These short films for younger learners are by Indigenous filmmakers from across Canada. These stories address a range of subjects, such as: the influence of elders, realizing your potential, sharing knowledge, discovering history and culture, the power of nature, parent/child relationships, Arctic landscapes and Inuit objects and iconography, first contact, Inuit folklore, the hoop dance, Indigenous traditions, intergenerational knowledge, Mi’kmaq legends, traditional crafts and skills such as sled making and igloo building, music and dance, and seal hunting.
This website is a joint project of the Métis Nation British Columbia and the Métis Youth British Columbia. It was created with funding from the Canadian Culture On-Line Project, a division of the Department of Canadian Heritage.
This virtual exhibition, curated by Gregory Scofield for the Legacy of Hope Foundation, is the online counterpart to a touring exhibition that aims to give voice to the experience of the many Métis children who were forced to attend Indian Residential Schools.
The main objective of The Grade 7 Cross-Curricular Teacher Guide is to provide teachers with lessons and resources that focus on the contemporary Métis in British Columbia. It is important that Métis people are noted for their roles in communities in B.C. and are recognized as one of the three distinct Aboriginal peoples of Canada. The activities within the Grade 7 Métis Cross-Curricular Teacher Guide were created using “inquiry based” learning.
The Grade 4 Métis Cross Curricular Unit provides teachers and students with information and instruction on the Métis people and their culture. The objective of the Guide is to answer the question “Who Are the Métis?”, and to introduce the distinct characteristics of the culture, including food, clothing, language, technology, music and dance, traditional values, family and community. The students will have the opportunity to learn about the origins of the Métis culture and the significant contributions the Métis people have made in Canada historically and continue to make today. The unit will also illustrate the influence the Métis have in the cultural diversity of Aboriginal peoples and of Canada.
Foundations of a justice curriculum – Building Bridges of Understanding Between Nations
With the vision of building bridges between the First Nations and Canadian systems of law, First Nations Journeys of Justice honours oral history and teaches concepts and practices of justice from the perspective of First Nations ways of knowing. The program contains modules for grades 1-7. Each grade contains three separate units, which should be done in order, as concepts and stories previously introduced are often reviewed in later units.
Grade 1: Growing and Learning
Grade 2: Family and Community Involvement
Grade 3: Looking to the Future
Grade 4: What are my responsibilities?
Grade 5: What are the laws of my community and nation?
Grade 6: Journeys of Understanding
Grade 7: Journeys of Transformation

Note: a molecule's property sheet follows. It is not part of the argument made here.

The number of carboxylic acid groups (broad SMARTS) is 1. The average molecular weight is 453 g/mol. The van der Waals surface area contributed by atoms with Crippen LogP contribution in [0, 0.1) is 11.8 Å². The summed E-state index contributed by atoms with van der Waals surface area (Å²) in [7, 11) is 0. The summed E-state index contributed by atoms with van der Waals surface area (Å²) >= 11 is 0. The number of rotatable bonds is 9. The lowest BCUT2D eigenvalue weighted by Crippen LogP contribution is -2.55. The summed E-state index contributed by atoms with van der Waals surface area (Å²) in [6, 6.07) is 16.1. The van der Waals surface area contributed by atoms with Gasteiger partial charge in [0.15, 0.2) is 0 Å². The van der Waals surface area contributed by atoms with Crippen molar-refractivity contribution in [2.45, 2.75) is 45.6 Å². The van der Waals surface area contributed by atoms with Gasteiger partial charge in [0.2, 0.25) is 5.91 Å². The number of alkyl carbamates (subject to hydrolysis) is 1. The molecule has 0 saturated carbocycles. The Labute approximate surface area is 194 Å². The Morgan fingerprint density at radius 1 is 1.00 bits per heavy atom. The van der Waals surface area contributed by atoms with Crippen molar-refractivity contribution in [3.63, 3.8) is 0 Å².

This eBook is intended to be an interactive resource leading educators from the story to the ‘back story’ utilizing links on each page to offer related resources. Throughout this book you will find Project of Heart tiles with an ‘aura’ which indicates that this is a link. Click on each of these tiles to find additional resources including films, videos, documents, articles, activities and more.
This learning resource was designed to help people understand who the Métis are in British Columbia, where we came from and where we live today.
PART ONE: Métis Identity and Why it Matters will provide the clarity that has long been needed on who is the Métis Nation and who are the people that are its strength.
PART TWO: Who are the Métis: Contemporary Perspectives, defines the contemporary Métis people living in British Columbia.
An Aboriginal Education Teaching resource from BCTF Aboriginal Education. Resources in this document include:
i) a self assessment guide for teachers on awareness of and commitment to an inclusive classroom,
ii) an article for understanding the rules of culture to improve your classroom practice,
iii) a four step strategy for teaching controversial issues, and
iv) a checklist for identifying stereotyping and bias in learning resources.
Some items in the Coast Salish collection:
Indigenous Perspectives in Education Guide
Popular narratives of Canadian history have most frequently been told from the perspective of European settlers. As a result, Indigenous experiences have often been neglected or excluded from the telling of our country’s history. This guide aims to engage students in thinking critically about our historical narratives, and help them consider how both individual and collective worldviews shape — and are shaped by — history
The Grizzlies profiles current conditions in Northern isolated Inuit communities which stem directly from colonialism, marginalization, institutionalized trauma, racism and prejudice. The dominant theme is the message of hope and resilience.
BC Treaty Process Awareness Test
How many treaties currently exist in BC? How many First Nations are active in the BC Treaty process? What does Section 35 of the Canadian Constitution recognize and affirm? Learn the answers to these questions and more with this assessment/resource.
Project of the Heart
This resource is an online K-12 inquiry based journey which seeks the truth about the History of Indigenous people in Canada with an emphasis on residential schools. Resources include films, videos, maps, articles, timelines, websites, lesson plans and more.
This timeline presents selected times and events in the history of Indigenous People in BC.